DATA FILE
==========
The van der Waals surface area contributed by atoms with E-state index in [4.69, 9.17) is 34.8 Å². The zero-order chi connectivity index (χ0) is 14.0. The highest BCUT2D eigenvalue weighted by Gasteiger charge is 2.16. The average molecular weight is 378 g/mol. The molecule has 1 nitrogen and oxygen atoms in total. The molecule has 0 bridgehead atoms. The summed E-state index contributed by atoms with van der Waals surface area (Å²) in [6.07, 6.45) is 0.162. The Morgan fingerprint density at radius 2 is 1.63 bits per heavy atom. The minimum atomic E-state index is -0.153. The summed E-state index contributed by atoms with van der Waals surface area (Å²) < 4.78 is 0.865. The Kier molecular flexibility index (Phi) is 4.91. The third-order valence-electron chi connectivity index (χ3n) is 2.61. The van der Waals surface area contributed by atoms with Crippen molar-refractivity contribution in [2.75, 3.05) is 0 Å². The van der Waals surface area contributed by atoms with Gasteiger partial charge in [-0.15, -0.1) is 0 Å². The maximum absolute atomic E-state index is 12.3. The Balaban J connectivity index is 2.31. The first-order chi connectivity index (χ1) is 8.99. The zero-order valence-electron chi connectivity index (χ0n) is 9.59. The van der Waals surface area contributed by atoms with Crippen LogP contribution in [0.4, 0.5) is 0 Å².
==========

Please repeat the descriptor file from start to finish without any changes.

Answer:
The van der Waals surface area contributed by atoms with E-state index in [4.69, 9.17) is 34.8 Å². The zero-order chi connectivity index (χ0) is 14.0. The highest BCUT2D eigenvalue weighted by Gasteiger charge is 2.16. The average molecular weight is 378 g/mol. The molecule has 1 nitrogen and oxygen atoms in total. The molecule has 0 bridgehead atoms. The summed E-state index contributed by atoms with van der Waals surface area (Å²) in [6.07, 6.45) is 0.162. The Morgan fingerprint density at radius 2 is 1.63 bits per heavy atom. The minimum atomic E-state index is -0.153. The summed E-state index contributed by atoms with van der Waals surface area (Å²) < 4.78 is 0.865. The Kier molecular flexibility index (Phi) is 4.91. The third-order valence-electron chi connectivity index (χ3n) is 2.61. The van der Waals surface area contributed by atoms with Crippen molar-refractivity contribution in [2.75, 3.05) is 0 Å². The van der Waals surface area contributed by atoms with Gasteiger partial charge in [-0.15, -0.1) is 0 Å². The maximum absolute atomic E-state index is 12.3. The Balaban J connectivity index is 2.31. The first-order chi connectivity index (χ1) is 8.99. The zero-order valence-electron chi connectivity index (χ0n) is 9.59. The van der Waals surface area contributed by atoms with Crippen LogP contribution in [0.4, 0.5) is 0 Å².